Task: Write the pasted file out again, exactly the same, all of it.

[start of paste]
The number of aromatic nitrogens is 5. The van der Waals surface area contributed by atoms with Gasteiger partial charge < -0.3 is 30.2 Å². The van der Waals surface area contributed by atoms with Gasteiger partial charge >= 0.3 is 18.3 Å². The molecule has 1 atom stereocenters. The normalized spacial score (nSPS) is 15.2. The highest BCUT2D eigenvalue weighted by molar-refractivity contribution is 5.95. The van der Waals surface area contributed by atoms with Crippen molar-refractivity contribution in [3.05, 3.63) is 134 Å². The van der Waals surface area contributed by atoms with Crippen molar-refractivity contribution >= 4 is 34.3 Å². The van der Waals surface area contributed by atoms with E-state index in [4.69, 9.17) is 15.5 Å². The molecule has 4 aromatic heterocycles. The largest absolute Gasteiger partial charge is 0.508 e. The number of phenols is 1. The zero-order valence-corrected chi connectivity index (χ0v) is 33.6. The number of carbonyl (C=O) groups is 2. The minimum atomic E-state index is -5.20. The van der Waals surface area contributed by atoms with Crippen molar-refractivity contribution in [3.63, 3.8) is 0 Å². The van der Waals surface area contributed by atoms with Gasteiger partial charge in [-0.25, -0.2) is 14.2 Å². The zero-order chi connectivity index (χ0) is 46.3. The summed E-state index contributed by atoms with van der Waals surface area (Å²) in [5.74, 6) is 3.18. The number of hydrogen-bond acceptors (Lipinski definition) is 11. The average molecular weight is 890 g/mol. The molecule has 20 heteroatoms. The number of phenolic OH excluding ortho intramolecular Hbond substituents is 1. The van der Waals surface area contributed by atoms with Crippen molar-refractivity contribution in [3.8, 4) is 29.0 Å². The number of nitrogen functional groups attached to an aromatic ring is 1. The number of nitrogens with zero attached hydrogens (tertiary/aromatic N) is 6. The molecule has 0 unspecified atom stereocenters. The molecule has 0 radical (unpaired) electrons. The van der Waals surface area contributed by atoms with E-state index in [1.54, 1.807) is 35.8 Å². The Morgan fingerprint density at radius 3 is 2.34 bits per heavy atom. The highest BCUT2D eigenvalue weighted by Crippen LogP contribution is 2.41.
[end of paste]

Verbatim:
The number of aromatic nitrogens is 5. The van der Waals surface area contributed by atoms with Gasteiger partial charge < -0.3 is 30.2 Å². The van der Waals surface area contributed by atoms with Gasteiger partial charge >= 0.3 is 18.3 Å². The molecule has 1 atom stereocenters. The normalized spacial score (nSPS) is 15.2. The highest BCUT2D eigenvalue weighted by molar-refractivity contribution is 5.95. The van der Waals surface area contributed by atoms with Crippen molar-refractivity contribution in [3.05, 3.63) is 134 Å². The van der Waals surface area contributed by atoms with Crippen molar-refractivity contribution >= 4 is 34.3 Å². The van der Waals surface area contributed by atoms with E-state index in [4.69, 9.17) is 15.5 Å². The molecule has 4 aromatic heterocycles. The largest absolute Gasteiger partial charge is 0.508 e. The number of phenols is 1. The zero-order valence-corrected chi connectivity index (χ0v) is 33.6. The number of carbonyl (C=O) groups is 2. The minimum atomic E-state index is -5.20. The van der Waals surface area contributed by atoms with Crippen molar-refractivity contribution in [3.63, 3.8) is 0 Å². The van der Waals surface area contributed by atoms with Gasteiger partial charge in [-0.25, -0.2) is 14.2 Å². The zero-order chi connectivity index (χ0) is 46.3. The summed E-state index contributed by atoms with van der Waals surface area (Å²) in [5.74, 6) is 3.18. The number of hydrogen-bond acceptors (Lipinski definition) is 11. The average molecular weight is 890 g/mol. The molecule has 20 heteroatoms. The number of phenolic OH excluding ortho intramolecular Hbond substituents is 1. The van der Waals surface area contributed by atoms with Crippen molar-refractivity contribution in [3.8, 4) is 29.0 Å². The number of nitrogen functional groups attached to an aromatic ring is 1. The number of nitrogens with zero attached hydrogens (tertiary/aromatic N) is 6. The molecule has 0 unspecified atom stereocenters. The molecule has 0 radical (unpaired) electrons. The van der Waals surface area contributed by atoms with E-state index in [1.54, 1.807) is 35.8 Å². The Morgan fingerprint density at radius 3 is 2.34 bits per heavy atom. The highest BCUT2D eigenvalue weighted by Crippen LogP contribution is 2.41.